Taylor’s study (see above) is an empirical study of interest to the education profession in general. The areas of specialization include the affective domain and home schooled children.




Purpose. “This study sought to analyze the relationship which exists between home schooling and the self-concept of children in grades four through twelve” (p. 5).




Instrument. The Piers-Harris Self-Concept Scale(PHSCS) “…is an eighty-item checklist questionnaire in which the respondent answers simple declarative statements with a dichotomous rating of Yes or No, thus indicating whether or not a specific stimulus applies to him/her” (p. 111). Taylor dedicated much space in his dissertation to examining various self-concept instruments and explaining why he chose the PHSCS.




In terms of reliability, the PHSCS was reported to have an internal consistency of .90. The median test-retest reliability was .73. The author pointed out that the six subscale reliability values were considerably lower than for the global scale.




Taylor referred to a study which gave values of .56 and .61 for the predictive validity of the PHSCS. He also mentioned that perhaps the idea of criterion validity is not applicable to the measurement of self-concept. Several studies say that the PHSCS is a valid measure of the central core of personality. The convergent validity between the PHSCS and four other related instruments included values ranging from .60 to .71.




Statistics Used. For hypotheses (1-3) involving population norms, t tests were used. Multiple linear regression, stepwise, best subsets, and backwards methods, was used for the others (4-16). The assumptions of multiple regression were not discussed by the researcher.




Sampling. This author assumes that the general population was fourth through twelfth grade students in the U.S. The group used to norm the PHSCS was 1,183 public school students in Pennsylvania. The home schooled group came from an original list of 45,000 supplied by Holt Associates, Inc. and Hewitt Research Foundation. From this list, Taylor randomly selected 2,000 families. Of these, he estimated that about 500 “…might have qualified as participants” (p. 128). With a return rate of about 45%, there were finally 224 home schooled individuals included in the study. These subjects evenly represented the four geographical regions of the U.S., the researcher reported.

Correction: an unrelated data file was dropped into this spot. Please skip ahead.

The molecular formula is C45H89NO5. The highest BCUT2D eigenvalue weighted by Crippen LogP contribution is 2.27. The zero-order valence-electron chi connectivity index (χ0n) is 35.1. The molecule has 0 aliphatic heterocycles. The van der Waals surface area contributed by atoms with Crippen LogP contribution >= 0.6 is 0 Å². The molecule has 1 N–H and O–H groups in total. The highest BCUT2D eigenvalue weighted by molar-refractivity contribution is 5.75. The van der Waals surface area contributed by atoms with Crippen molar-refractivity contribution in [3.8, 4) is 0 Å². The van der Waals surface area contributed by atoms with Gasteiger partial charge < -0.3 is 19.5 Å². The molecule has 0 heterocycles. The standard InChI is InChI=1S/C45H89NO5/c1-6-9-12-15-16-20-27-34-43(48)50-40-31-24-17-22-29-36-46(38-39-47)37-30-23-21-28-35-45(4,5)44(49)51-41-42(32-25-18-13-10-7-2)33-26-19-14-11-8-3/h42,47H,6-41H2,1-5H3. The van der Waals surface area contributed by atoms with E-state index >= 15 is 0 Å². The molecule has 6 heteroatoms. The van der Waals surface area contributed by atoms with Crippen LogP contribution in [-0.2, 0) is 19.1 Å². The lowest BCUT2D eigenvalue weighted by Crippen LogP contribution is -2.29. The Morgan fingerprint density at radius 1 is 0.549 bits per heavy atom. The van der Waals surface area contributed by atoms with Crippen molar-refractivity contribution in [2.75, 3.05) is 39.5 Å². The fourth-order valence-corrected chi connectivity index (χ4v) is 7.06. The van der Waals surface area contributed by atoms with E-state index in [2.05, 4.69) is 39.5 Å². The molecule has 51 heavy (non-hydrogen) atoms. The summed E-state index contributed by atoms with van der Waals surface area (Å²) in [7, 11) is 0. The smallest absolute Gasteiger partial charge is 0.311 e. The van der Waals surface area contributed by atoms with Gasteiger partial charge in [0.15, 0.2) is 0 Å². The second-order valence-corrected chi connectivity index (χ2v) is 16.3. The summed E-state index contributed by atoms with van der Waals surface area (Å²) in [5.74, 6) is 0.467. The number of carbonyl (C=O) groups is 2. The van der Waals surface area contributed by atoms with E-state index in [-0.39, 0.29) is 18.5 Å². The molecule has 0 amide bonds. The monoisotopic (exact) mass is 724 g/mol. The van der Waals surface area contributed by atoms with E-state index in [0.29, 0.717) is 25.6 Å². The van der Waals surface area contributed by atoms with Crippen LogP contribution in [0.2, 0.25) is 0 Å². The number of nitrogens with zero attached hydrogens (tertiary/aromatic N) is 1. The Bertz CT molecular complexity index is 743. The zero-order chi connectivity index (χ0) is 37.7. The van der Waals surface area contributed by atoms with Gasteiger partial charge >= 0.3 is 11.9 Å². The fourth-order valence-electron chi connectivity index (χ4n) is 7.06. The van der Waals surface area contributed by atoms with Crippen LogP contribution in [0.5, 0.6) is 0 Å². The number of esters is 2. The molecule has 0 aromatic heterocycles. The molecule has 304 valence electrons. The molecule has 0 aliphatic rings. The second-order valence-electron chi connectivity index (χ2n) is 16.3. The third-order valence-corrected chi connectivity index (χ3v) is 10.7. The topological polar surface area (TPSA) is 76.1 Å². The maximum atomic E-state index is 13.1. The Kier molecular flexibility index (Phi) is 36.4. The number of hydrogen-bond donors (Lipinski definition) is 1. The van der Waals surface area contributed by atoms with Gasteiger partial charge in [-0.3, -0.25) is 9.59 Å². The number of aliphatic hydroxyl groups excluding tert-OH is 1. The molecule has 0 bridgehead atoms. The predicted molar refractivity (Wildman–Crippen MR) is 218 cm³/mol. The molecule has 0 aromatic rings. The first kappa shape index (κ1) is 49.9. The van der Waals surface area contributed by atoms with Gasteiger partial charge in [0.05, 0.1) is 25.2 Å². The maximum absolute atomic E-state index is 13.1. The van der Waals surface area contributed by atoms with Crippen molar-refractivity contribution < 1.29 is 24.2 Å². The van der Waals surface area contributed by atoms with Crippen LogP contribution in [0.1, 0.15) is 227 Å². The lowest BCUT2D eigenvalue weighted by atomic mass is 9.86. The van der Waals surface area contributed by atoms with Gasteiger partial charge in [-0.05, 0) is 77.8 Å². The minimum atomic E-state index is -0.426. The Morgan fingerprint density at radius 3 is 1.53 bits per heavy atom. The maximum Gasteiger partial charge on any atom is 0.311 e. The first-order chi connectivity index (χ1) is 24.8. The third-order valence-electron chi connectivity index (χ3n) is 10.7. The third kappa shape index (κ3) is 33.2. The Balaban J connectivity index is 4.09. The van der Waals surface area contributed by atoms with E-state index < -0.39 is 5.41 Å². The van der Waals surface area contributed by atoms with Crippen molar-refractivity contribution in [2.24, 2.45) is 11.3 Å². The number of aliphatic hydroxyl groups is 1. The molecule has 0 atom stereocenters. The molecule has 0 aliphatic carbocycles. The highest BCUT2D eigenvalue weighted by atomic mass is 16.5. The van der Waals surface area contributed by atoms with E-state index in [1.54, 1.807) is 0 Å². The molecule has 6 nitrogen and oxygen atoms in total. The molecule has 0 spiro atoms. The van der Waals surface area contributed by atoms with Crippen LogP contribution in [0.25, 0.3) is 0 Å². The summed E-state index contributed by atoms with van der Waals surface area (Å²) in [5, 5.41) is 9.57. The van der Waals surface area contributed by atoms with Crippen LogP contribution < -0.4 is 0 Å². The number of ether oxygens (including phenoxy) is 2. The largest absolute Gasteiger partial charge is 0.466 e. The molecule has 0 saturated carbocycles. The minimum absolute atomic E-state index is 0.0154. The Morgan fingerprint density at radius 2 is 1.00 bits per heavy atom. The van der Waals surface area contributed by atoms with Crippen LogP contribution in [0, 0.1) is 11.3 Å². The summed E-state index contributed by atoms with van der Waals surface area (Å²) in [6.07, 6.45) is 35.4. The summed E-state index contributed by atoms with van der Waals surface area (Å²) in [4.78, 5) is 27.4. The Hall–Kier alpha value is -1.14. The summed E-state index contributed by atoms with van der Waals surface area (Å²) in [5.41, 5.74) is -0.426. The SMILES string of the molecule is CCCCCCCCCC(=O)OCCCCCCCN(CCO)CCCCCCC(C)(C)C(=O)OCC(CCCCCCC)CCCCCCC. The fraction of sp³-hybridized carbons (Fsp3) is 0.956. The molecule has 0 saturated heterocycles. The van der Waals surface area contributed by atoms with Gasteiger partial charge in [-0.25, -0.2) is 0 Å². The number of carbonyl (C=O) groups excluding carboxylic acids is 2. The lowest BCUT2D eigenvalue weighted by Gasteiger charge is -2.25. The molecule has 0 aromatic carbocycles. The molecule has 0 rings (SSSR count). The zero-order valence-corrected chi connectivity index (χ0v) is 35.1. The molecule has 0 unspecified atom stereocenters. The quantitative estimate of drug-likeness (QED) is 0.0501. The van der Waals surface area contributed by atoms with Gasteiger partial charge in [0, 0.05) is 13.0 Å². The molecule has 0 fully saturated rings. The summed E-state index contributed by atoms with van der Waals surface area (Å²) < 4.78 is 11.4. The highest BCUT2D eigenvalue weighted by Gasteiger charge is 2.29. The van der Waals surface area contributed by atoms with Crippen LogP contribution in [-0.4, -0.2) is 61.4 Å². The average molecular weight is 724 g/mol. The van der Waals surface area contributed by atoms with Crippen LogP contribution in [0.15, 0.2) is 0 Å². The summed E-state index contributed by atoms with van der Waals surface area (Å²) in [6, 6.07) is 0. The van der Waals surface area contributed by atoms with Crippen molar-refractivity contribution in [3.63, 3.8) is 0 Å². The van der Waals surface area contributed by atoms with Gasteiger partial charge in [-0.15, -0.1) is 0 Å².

The sample size of 224 was sufficient for t tests. A rule of thumb for multiple regression is 14 subjects for the first variable and 10 for each variable thereafter (Wayne Courtney, personal communication, June 24, 1986, Oregon State University). Thus, with 14 variables in this study, the minimum sample size should have been 144. The sample was adequate.




General Comments. Taylor’s purpose was clear, a convincing theoretical framework for the study was established, the selected instrument was appropriate, the sampling matrix was clearly described, and the sample size was adequate for the statistics used. The statistics used appear to be appropriate, but the assumptions of regression were not addressed. The results were clearly explained and the conclusions generally followed from the data in a logical fashion. Taylor’s recommendations, including a similar study of achievement levels and longitudinal studies of the self-concept of home schooled children, are worthy of consideration.




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